We must be aware that our clients change, so even if we understand them initially, things can happen.  Jobs/schedules change, people get stronger (or weaker), family life can become more stressful, new deadlines can lead to poor sleep patterns (and less recovery), or any combination thereof.  And all of them can have a real impact on someone’s ability to train on a day-to-day and week-to-week basis.  Dealing with all of the things going on in my clients’ lives is a challenge for even the best of trainers.  Why?  Because we’re not mindreaders.  So we shouldn’t act like it.  Instead, we should get feedback from our clients to make our jobs easier and get them better results.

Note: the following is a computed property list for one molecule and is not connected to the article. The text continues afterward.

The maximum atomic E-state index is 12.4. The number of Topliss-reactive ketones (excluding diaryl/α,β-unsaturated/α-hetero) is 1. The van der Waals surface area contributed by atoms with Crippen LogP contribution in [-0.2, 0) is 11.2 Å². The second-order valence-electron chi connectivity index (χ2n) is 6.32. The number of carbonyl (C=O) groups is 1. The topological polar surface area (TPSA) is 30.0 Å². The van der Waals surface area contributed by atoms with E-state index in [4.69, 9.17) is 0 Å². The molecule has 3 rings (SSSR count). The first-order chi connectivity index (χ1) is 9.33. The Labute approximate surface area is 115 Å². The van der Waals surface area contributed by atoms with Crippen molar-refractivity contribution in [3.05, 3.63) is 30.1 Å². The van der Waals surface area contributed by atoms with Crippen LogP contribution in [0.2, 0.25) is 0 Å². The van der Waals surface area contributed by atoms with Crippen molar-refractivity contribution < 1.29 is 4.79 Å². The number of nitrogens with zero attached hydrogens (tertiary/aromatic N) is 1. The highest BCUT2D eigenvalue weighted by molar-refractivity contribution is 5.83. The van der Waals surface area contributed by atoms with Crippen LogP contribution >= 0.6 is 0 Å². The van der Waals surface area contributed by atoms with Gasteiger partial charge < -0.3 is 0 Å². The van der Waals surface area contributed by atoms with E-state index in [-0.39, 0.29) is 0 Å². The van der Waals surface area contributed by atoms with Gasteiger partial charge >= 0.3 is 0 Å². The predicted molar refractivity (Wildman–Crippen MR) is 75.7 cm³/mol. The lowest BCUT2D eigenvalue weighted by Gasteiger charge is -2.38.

The only way I truly know I’m doing a good job for my clients is if I ask them!  So every couple of weeks I usually ask my clients how hard their most recent workout(s) felt to them, on a scale of 1 to 10.  My goal is to usually hear around an 8, particularly for clients that I train once or twice per week.  Too little means that they aren’t being challenged.  But too high means that we might be overdoing it.  Pushing to a 10, while rewarding on occasion, often has more pitfalls than benefits.  There’s no point in kicking the crap out of yourself if you can’t workout for the next four days (since you can’t move).  I’d rather see someone workout to an 8, but feel good the next day and be ready to do their next workout or cardio a day or two later.  Also, pushing to a 10 usually comes with an increased risk for injury due to loss of form and fatigue.  And being injured for a few weeks or months is the last thing we want when we’re trying to become more active.